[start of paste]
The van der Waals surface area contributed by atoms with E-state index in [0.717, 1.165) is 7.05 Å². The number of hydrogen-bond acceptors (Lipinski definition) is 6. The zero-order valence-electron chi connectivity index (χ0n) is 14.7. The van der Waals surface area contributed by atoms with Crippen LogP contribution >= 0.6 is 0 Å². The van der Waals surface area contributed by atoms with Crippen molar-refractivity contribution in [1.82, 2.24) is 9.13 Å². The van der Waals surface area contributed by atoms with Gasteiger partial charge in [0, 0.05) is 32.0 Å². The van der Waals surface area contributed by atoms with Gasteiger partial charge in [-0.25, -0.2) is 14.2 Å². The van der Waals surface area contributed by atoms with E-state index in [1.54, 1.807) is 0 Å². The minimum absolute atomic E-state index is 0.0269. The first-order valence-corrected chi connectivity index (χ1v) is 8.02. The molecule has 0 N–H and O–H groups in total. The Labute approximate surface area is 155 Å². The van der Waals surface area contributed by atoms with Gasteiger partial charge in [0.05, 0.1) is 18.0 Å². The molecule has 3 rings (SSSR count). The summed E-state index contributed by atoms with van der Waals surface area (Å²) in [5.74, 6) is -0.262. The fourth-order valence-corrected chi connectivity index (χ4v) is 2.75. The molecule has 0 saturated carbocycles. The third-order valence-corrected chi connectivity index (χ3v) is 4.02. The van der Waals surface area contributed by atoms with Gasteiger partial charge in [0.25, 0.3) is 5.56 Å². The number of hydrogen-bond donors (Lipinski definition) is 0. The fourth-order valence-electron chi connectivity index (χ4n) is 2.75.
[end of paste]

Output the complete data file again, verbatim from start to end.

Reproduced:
The van der Waals surface area contributed by atoms with E-state index in [0.717, 1.165) is 7.05 Å². The number of hydrogen-bond acceptors (Lipinski definition) is 6. The zero-order valence-electron chi connectivity index (χ0n) is 14.7. The van der Waals surface area contributed by atoms with Crippen LogP contribution >= 0.6 is 0 Å². The van der Waals surface area contributed by atoms with Crippen molar-refractivity contribution in [1.82, 2.24) is 9.13 Å². The van der Waals surface area contributed by atoms with Gasteiger partial charge in [0, 0.05) is 32.0 Å². The van der Waals surface area contributed by atoms with Gasteiger partial charge in [-0.25, -0.2) is 14.2 Å². The van der Waals surface area contributed by atoms with E-state index in [1.54, 1.807) is 0 Å². The minimum absolute atomic E-state index is 0.0269. The first-order valence-corrected chi connectivity index (χ1v) is 8.02. The molecule has 0 N–H and O–H groups in total. The Labute approximate surface area is 155 Å². The van der Waals surface area contributed by atoms with Gasteiger partial charge in [0.05, 0.1) is 18.0 Å². The molecule has 3 rings (SSSR count). The summed E-state index contributed by atoms with van der Waals surface area (Å²) in [5.74, 6) is -0.262. The fourth-order valence-corrected chi connectivity index (χ4v) is 2.75. The molecule has 0 saturated carbocycles. The third-order valence-corrected chi connectivity index (χ3v) is 4.02. The van der Waals surface area contributed by atoms with Gasteiger partial charge in [0.25, 0.3) is 5.56 Å². The number of hydrogen-bond donors (Lipinski definition) is 0. The fourth-order valence-electron chi connectivity index (χ4n) is 2.75.